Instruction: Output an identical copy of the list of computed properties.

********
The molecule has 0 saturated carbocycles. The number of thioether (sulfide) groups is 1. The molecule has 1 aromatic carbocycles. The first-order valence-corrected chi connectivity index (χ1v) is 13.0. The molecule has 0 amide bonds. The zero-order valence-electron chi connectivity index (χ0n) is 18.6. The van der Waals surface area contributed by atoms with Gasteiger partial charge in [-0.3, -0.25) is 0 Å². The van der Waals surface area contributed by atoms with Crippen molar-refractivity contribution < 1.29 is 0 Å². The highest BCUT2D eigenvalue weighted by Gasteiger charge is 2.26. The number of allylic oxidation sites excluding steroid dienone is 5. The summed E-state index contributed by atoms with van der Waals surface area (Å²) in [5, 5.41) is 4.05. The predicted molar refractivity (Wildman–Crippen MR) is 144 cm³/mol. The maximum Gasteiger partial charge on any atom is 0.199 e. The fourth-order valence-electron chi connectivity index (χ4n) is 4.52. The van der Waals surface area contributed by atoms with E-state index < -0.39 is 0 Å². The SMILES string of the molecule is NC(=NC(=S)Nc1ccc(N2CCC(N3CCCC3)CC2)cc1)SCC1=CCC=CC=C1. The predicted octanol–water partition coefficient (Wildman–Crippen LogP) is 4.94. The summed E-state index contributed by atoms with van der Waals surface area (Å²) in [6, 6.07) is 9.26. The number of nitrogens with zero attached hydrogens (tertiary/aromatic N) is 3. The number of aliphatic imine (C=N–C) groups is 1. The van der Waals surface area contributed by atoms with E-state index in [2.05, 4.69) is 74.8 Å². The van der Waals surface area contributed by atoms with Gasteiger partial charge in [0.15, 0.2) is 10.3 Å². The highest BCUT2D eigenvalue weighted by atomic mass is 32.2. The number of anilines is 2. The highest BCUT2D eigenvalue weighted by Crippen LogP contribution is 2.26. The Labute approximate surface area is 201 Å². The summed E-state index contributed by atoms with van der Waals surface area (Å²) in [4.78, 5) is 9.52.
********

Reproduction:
The molecule has 0 saturated carbocycles. The number of thioether (sulfide) groups is 1. The molecule has 1 aromatic carbocycles. The first-order valence-corrected chi connectivity index (χ1v) is 13.0. The molecule has 0 amide bonds. The zero-order valence-electron chi connectivity index (χ0n) is 18.6. The van der Waals surface area contributed by atoms with Gasteiger partial charge in [-0.3, -0.25) is 0 Å². The van der Waals surface area contributed by atoms with Crippen molar-refractivity contribution < 1.29 is 0 Å². The highest BCUT2D eigenvalue weighted by Gasteiger charge is 2.26. The number of allylic oxidation sites excluding steroid dienone is 5. The summed E-state index contributed by atoms with van der Waals surface area (Å²) in [5, 5.41) is 4.05. The predicted molar refractivity (Wildman–Crippen MR) is 144 cm³/mol. The maximum Gasteiger partial charge on any atom is 0.199 e. The fourth-order valence-electron chi connectivity index (χ4n) is 4.52. The van der Waals surface area contributed by atoms with E-state index < -0.39 is 0 Å². The SMILES string of the molecule is NC(=NC(=S)Nc1ccc(N2CCC(N3CCCC3)CC2)cc1)SCC1=CCC=CC=C1. The predicted octanol–water partition coefficient (Wildman–Crippen LogP) is 4.94. The summed E-state index contributed by atoms with van der Waals surface area (Å²) in [6, 6.07) is 9.26. The number of nitrogens with zero attached hydrogens (tertiary/aromatic N) is 3. The number of aliphatic imine (C=N–C) groups is 1. The van der Waals surface area contributed by atoms with E-state index in [2.05, 4.69) is 74.8 Å². The van der Waals surface area contributed by atoms with Gasteiger partial charge in [0.15, 0.2) is 10.3 Å². The highest BCUT2D eigenvalue weighted by atomic mass is 32.2. The number of anilines is 2. The highest BCUT2D eigenvalue weighted by Crippen LogP contribution is 2.26. The Labute approximate surface area is 201 Å². The summed E-state index contributed by atoms with van der Waals surface area (Å²) in [4.78, 5) is 9.52.